The volatile organic compounds evolved from various fungi were analyzed by gas chromatography-mass spectrometry. All the fungi studied were selected for their relevance in human mycology. According to their behaviour in the production of volatile compounds the fungi were divided into three groups. Group I was composed of fungi characteristically yeasts producing very high levels of volatile compounds. Ethanol, ethyl

A. Caileux; J. P. Bouchara; V. Daniel; D. Chabasse; P. Allain

1992-01-01

161

Contributions of Individual Biogenic Volatile Organic Compounds to Secondary Organic Aerosol and Organic Nitrate Formation above a Mixed Forest  

Microsoft Academic Search

Biogenic volatile organic compounds (BVOCs) are the largest source of atmospheric non-methane hydrocarbons globally. However, uncertainty remains in understanding the fate of BVOCs following emission. BVOCs can be oxidized to form secondary organic aerosol (SOA), CO, and CO2, or be removed from the atmosphere through dry and wet deposition. Further, the formation of organic nitrates through BVOC reaction with OH

K. A. Pratt; L. H. Mielke; P. B. Shepson; A. M. Bryan; A. L. Steiner; D. Helmig

2010-01-01

162

Air Quality in an Animal Facility: Particulates, Ammonia, and Volatile Organic Compounds  

Microsoft Academic Search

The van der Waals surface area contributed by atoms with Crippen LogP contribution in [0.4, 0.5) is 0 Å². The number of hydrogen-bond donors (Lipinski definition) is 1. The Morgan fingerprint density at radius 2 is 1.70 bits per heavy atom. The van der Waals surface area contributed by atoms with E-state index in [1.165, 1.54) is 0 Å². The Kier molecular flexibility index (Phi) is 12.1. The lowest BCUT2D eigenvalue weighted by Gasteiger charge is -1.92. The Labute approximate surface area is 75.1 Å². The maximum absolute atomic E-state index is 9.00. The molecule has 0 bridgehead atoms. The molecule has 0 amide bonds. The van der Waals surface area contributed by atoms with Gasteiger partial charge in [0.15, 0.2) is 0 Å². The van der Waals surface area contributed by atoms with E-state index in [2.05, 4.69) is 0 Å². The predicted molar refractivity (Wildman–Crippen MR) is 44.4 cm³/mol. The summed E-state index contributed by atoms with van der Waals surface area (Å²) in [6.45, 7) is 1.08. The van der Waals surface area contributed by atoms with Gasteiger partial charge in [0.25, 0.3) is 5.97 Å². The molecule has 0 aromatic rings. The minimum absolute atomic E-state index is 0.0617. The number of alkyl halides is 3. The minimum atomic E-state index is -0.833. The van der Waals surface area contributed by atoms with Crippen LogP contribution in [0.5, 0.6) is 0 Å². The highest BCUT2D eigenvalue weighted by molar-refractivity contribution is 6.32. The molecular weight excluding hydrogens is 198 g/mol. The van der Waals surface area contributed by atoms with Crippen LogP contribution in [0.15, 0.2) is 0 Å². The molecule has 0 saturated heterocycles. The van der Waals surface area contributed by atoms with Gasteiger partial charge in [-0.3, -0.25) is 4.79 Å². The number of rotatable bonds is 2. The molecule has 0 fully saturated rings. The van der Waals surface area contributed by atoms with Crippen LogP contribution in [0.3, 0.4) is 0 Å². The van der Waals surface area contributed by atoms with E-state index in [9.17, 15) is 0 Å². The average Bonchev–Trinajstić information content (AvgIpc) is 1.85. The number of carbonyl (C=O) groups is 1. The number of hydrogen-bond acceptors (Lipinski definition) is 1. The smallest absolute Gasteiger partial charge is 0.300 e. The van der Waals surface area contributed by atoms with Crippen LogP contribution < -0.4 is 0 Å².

Concentrations of ammonia, volatile organic compounds, particles, and mouse allergen were measured in an animal facility. Ammonia concentrations averaged less than 1 ppm, below any health–based standards. The concentrations of volatile organic compounds were in the 5–15 µg\\/m range. Among the volatile organic compounds found, only the terpenes a–pinene and a–terpinol (which may be derived from the pine shavings used

Julie B. Kacergis; Robert B. Jones; Carolyn K. Reeb; William A. Turner; John L. Ohman; Margarett R. Ardman; Beverly Paigen

1996-01-01

163

Electrophysiological and behavioral responses of Thanatophilus sinuatus Fabricius (Coleoptera: Silphidae) to selected cadaveric volatile organic compounds.  

PubMed

Soon after death, carcasses release volatile chemicals that attract carrion insects including Silphidae. Nevertheless, it is not known which chemical cues are involved in the attractiveness of the carcass. So far, little information is available on the chemical ecology of carrion beetles, particularly concerning the subfamily of Silphinae. The biological role of selected cadaveric volatile organic compounds including dimethyldisulfide (DMDS), butan-1-ol, n-butanoic acid, indole, phenol, p-cresol, putrescine, and cadaverine on the silphine species, Thanatophilus sinuatus Fabricius, was investigated using both electrophysiological and behavioral techniques. Among the tested cadaveric compounds, butan-1-ol and DMDS elicited the strongest electroantennography (EAG) from both T. sinuatus male and female antennae. In a two-arm olfactometer, males and females were significantly attracted to DMDS for both tested doses, whereas only males were attracted to p-cresol at 100 ng. Putrescine was repellent to males at the dose of 1 ?g. PMID:23822801